List Commands Library for 50g

02032018, 08:55 PM
Post: #242




RE: List Commands Library for 50g
I've attached a beta release of the ListExt library with a few new commands to the first post in this thread. Gilles' LINSR command has been included. Here is its command description:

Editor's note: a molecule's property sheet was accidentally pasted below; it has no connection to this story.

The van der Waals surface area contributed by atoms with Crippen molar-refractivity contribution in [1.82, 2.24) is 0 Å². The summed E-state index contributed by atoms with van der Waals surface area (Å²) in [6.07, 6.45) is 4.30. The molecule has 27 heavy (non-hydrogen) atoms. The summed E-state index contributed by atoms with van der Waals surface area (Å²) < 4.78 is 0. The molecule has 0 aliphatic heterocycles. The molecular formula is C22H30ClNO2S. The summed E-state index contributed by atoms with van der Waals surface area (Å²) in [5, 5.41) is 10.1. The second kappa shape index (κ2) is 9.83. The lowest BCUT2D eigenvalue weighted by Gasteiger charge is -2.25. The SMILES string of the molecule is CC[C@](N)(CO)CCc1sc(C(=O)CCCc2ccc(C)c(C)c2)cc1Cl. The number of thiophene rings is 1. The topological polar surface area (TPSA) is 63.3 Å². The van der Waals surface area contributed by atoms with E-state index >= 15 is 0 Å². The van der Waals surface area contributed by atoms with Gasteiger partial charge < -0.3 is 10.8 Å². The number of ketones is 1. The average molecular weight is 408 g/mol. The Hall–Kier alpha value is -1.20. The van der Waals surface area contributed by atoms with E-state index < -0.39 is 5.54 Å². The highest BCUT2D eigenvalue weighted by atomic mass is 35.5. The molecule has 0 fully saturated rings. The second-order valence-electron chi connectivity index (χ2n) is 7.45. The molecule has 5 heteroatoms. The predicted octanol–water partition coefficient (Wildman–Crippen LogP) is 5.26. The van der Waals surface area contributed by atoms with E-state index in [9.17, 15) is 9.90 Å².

LINSR (List Insert) (alias: LINSRT) Input 3: { list of 0 or more objects } 2: any object or { list of objects } 1: number (insertion index) Output 1: { list with elements inserted at the indicated position } Inserts the object(s) given in stack level 2 into the list given in stack level 3, starting at the position indicated in stack level 1. An index value less than 2 will result in the new elements being added to the beginning of the source list, and a value greater than the length of the list will result in the elements being added to the end of the source list. Indices are rounded to the nearest integer in the range 0..1048575 prior to processing. Both the source list and/or insertion list (stack levels 2 and 3) may contain empty lists. Examples: { 1 2 3 5 6 } 4 4 LINSR => { 1 2 3 4 5 6 } { 1 2 3 } { 4 5 6 } 999 LINSR => { 1 2 3 4 5 6 } { 1 2 3 4 5 6 } { A B C } 5 LINSR => { 1 2 3 4 A B C 5 6 } { 1 2 3 } { A B C } 50 LINSR => { A B C 1 2 3 } { } { 1 2 3 } 50 LINSR => { 1 2 3 } On several occasions I have needed to create a list of numbers such as all odd/all even/every third/every fourth/etc. Noting the similarity of this type of operation to the methods used by LSEQ, I decided to add a command that creates an arithmetic sequence: LASEQ (List Arithmetic Sequence) Input 3: number (starting value) 2: number (common difference) 1: number (total number of elements in the result list) Output 1: { list containing the identified sequence } Provides a list of real numbers in sequence starting with the first number identified, then repeatedly adding the common difference to determine each successive value. The result list will always contain real numbers, regardless of the input given or numeric mode selected. Examples: 1 1 0 LASEQ => { } 1 2 5 LASEQ => { 1. 3. 5. 7. 9. } 0 0.25 11 LASEQ => { 0. .25 .5 .75 1. 1.25 1.5 1.75 2. 2.25 2.5 } 100 5 3 LASEQ => { 100. 95. 90. } 10 10 10 LASEQ => { 10. 20. 30. 40. 50. 60. 70. 80. 90. 100. } While creating the code for this command, I realized that it would be very easy to make a slight change to the main loop that would facilitate creating both geometric sequences as well as "division" sequences (what are those called?). So LASEQ/LMSEQ/LDSEQ all use the same engine for creating their sequences. The engine uses Saturn routines that are specific to real numbers, so the results are always in that domain (regardless of mode settings). That also makes them all reasonably good performers: LMSEQ (List Multiplicative Sequence) Input 3: number (starting value) 2: number (common ratio) 1: number (total number of elements in the result list) Output 1: { list containing the identified sequence } Provides a list of real numbers in sequence starting with the first number identified, then repeatedly multiplying the previous result by the common ratio to determine each successive value. The result list will always contain real numbers, regardless of the input given or numeric mode selected. Examples: 1 1 0 LMSEQ => { } 2 2 5 LMSEQ => { 2. 4. 8. 16. 32. } 1 1 10 LMSEQ => { 1. 1. 1. 1. 1. 1. 1. 1. 1. 1. } 1 1.05 20 LMSEQ => { 1. 1.05 1.1025 1.157625 1.21550625 1.2762815625 1.34009564063 1.40710042266 1.47745544379 1.55132821598 1.62889462678 1.71033935812 1.79585632602 1.88564914232 1.97993159944 2.07892817941 2.18287458838 2.2920183178 2.40661923369 2.52695019538 } LDSEQ (List Division Sequence) Input 3: number (starting value) 2: number (common divisor) 1: number (total number of elements in the result list) Output 1: { list containing the identified sequence } Provides a list of real numbers in sequence starting with the first number identified, then repeatedly dividing the previous result by the common divisor to determine each successive value. The result list will always contain real numbers, regardless of the input given or numeric mode selected. Examples: 1 0 2 LDSEQ => Error: Infinite Result 1 3 5 LDSEQ => { 1. .333333333333 .111111111111 .037037037037 1.23456790123E2 } 59049 3 10 LDSEQ => { 59049. 19683. 6561. 2187. 729. 243. 81. 27. 9. 3. } Thanks again to Gilles for pointing out the lack of an insert command. Hopefully these new features will prove useful! 

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